GENEVA – Seven lines of blanks. From 1999 to 2005. There will be no Tour de France winner in the record book for those years.
Once the toast of the Champs-Elysees, Lance Armstrong was formally stripped of his seven Tour titles Monday and banned for life for doping.
As far as the Tour is concerned, his victories never happened. He was never on the top step of the podium. The winners yellow jersey was never on his back.
The decision by the International Cycling Union marked an end to the saga that brought down the most decorated rider in Tour history and exposed widespread cheating in the sport.
Lance Armstrong has no place in cycling, and he deserves to be forgotten in cycling, said Pat McQuaid, president of the governing body. Make no mistake, its a catastrophe for him, and he has to face up to that.
Its also devastating for Tour de France organizers, who have to carve seven gaping holes from the honor roll of the sports biggest event and airbrush Armstrongs image from a sun-baked podium on the Champs-Elysees.
We wish that there is no winner for this period, Tour director Christian Prudhomme said Monday in Paris. For us, very clearly, the titles should remain blank. Effectively, we wish for these years to remain without winners.
Armstrongs fiercely defended reputation as a clean athlete was shattered by the U.S. Anti-Doping Agency two weeks ago, when it detailed evidence of drug use and trafficking by his Tour-winning teams. USADA released its report to show why it ordered Armstrong banned from competition back in August. Mondays judgment by the UCI was just the necessary next legal step to formalize the loss of his titles and expel him from the sport.
It will likely also trigger painful financial hits for Armstrong as race organizers and former sponsors line up to reclaim what are now viewed as his ill-gotten rewards, though the cyclist maintains he never doped.
Prudhomme wants Armstrong to pay back prize money from his seven wins, which the French cycling federation tallied at $3.85 million. Armstrong also once was awarded $7.5 million plus legal fees from Dallas-based SCA Promotions Inc., which tried to withhold paying a bonus for the riders 2004 Tour victory after it alleged he doped to win.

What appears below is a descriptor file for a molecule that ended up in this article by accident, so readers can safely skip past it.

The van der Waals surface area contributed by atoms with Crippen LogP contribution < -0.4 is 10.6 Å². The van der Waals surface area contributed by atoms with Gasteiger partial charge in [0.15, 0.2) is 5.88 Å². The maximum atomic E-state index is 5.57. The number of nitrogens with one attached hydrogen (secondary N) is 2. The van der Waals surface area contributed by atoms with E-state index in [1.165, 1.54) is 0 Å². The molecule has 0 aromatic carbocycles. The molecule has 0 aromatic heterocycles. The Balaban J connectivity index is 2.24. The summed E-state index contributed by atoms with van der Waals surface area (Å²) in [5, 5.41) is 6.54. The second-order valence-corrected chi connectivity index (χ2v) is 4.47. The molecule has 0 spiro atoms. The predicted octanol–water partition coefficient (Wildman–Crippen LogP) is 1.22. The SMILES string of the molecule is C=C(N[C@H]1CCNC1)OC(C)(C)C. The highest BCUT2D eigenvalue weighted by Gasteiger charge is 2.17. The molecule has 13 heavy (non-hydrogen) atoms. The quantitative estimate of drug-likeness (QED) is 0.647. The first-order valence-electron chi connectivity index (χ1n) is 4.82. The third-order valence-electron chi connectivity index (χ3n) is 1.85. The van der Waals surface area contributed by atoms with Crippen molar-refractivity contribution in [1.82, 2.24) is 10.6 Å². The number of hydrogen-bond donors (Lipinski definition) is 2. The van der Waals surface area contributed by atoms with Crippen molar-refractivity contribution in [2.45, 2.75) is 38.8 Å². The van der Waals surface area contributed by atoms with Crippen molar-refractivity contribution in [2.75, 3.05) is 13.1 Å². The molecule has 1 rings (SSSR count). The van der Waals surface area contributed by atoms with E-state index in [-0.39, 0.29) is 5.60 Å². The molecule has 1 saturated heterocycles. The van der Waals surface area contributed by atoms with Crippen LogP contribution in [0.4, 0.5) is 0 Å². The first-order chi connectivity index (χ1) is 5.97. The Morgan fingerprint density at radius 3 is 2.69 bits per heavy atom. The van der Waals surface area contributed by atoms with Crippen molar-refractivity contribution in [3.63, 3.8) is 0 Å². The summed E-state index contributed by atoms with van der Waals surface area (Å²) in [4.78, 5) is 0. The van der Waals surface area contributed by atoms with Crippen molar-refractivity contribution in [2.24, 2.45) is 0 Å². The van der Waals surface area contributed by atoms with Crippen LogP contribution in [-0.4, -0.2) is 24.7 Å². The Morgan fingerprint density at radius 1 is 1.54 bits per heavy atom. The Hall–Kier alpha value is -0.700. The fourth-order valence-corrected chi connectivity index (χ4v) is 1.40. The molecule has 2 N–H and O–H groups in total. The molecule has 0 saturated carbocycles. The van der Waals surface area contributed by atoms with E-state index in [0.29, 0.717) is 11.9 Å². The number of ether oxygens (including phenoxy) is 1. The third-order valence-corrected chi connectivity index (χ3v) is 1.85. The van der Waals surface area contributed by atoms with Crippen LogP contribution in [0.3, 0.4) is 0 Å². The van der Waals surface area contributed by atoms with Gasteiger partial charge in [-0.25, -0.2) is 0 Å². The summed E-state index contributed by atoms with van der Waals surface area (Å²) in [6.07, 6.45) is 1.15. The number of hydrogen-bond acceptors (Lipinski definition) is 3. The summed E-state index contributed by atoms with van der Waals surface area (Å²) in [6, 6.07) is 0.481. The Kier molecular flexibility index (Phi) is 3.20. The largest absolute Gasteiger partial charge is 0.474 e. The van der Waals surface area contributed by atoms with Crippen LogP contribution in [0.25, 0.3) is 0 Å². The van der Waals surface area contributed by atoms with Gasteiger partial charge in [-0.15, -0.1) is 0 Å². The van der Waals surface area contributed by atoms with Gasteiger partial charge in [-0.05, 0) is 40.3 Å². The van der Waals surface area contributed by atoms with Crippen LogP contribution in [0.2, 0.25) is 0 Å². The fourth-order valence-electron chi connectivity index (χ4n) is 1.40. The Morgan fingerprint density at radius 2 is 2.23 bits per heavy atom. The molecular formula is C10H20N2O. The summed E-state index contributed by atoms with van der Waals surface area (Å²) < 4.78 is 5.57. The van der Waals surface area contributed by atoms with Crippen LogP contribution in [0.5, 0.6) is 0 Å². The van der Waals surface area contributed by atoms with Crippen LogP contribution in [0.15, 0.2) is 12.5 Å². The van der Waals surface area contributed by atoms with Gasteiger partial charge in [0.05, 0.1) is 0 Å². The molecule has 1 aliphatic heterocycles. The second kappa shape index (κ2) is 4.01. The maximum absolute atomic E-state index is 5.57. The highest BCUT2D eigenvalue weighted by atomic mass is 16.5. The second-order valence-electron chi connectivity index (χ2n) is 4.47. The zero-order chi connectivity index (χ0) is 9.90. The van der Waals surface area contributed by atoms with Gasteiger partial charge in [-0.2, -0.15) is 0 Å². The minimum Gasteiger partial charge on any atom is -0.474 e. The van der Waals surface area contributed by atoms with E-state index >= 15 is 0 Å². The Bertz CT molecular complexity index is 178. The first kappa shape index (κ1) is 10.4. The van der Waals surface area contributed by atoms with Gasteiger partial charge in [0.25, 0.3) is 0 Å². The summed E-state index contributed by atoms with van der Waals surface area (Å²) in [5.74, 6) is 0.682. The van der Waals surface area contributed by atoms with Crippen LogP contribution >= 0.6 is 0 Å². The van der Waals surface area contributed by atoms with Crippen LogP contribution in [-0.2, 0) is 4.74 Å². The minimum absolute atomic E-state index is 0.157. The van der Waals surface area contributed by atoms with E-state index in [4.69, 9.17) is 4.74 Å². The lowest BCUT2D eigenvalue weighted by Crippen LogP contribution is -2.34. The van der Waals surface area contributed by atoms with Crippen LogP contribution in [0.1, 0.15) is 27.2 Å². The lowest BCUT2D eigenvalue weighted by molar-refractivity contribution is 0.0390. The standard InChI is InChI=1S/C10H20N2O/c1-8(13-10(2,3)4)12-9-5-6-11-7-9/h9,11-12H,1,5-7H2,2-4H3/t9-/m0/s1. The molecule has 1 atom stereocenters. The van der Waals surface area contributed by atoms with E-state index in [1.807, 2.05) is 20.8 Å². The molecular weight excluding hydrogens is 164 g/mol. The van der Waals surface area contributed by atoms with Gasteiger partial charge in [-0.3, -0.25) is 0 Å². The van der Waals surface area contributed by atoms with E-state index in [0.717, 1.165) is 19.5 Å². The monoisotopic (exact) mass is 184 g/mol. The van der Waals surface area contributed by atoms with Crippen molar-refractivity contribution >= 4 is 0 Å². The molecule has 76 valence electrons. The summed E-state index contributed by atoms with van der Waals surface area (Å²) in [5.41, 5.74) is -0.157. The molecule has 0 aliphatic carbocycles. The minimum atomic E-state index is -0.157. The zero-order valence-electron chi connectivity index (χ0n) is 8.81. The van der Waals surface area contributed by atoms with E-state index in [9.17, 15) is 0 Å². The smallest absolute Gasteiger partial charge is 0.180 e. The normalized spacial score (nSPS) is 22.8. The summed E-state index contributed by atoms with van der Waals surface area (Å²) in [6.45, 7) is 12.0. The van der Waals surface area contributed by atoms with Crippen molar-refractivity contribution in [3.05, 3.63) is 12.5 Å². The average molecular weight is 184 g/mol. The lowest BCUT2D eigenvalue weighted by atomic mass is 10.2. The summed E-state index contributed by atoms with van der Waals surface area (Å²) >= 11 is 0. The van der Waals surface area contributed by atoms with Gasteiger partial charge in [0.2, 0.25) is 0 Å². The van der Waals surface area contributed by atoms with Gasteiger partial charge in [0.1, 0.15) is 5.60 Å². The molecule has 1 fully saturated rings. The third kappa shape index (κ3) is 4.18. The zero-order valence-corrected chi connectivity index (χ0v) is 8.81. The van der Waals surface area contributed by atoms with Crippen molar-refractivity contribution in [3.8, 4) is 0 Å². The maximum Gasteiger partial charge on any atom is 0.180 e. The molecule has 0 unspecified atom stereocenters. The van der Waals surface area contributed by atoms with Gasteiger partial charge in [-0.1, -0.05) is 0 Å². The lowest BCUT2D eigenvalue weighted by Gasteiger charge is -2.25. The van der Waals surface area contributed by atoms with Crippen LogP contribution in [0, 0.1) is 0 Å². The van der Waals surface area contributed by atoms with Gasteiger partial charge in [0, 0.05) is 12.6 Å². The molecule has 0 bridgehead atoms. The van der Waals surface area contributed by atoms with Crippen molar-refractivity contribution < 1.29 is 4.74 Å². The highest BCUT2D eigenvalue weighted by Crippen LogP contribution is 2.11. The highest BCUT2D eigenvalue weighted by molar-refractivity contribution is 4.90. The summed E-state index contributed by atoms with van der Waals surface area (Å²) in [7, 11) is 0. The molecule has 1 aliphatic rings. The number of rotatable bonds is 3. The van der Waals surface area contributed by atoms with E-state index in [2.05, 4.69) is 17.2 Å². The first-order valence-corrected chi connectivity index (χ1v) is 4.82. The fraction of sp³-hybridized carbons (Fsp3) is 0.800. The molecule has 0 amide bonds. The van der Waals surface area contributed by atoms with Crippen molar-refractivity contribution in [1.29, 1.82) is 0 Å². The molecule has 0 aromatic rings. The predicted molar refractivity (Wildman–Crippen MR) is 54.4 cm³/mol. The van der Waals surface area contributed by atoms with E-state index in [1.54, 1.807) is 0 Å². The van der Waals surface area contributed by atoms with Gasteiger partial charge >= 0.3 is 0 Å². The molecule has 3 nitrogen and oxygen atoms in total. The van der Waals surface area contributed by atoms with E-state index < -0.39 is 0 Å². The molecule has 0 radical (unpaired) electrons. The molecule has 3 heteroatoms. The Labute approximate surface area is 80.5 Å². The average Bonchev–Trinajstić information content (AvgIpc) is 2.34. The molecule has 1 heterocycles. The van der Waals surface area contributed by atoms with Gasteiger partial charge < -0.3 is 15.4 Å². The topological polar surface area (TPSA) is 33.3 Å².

McQuaid announced that the UCI accepted the sanctions imposed by USADA and would not appeal them to the Court of Arbitration for Sport. His board will meet Friday to discuss going after Armstrongs 2000 Olympic bronze medal and the possibility of setting up a Truth and Reconciliation commission to air the sports remaining secrets.
WADA is encouraged that the UCI feels it can use this case as a catalyst to thoroughly clean up its sport and remove any remaining vestiges of the doping programs that have clearly damaged cycling over the last decade, World Anti-Doping Agency President John Fahey said.
The USADA report said Armstrong and his teams used steroids, the blood booster EPO and blood transfusions. The report included statements from 11 former teammates who testified against Armstrong, including that he pressured them to take banned drugs.
In all, 26 people – including 15 riders – testified to USADA that Armstrong and his teams used and trafficked banned substances and routinely used blood transfusions. Among the witnesses were loyal sidekick George Hincapie and admitted dopers Landis and Tyler Hamilton.
While drug use allegations have followed the 41-year-old Armstrong throughout much of his career, the USADA report has badly damaged his reputation. Longtime sponsors Nike, Trek Bicycles and Anheuser-Busch dropped him last week, and Armstrong also stepped down as chairman of Livestrong, the cancer awareness charity he founded 15 years ago after surviving testicular cancer that spread to his lungs and brain.
After the UCI decision, another longtime Armstrong sponsor, Oakley sunglasses, cut ties with the rider.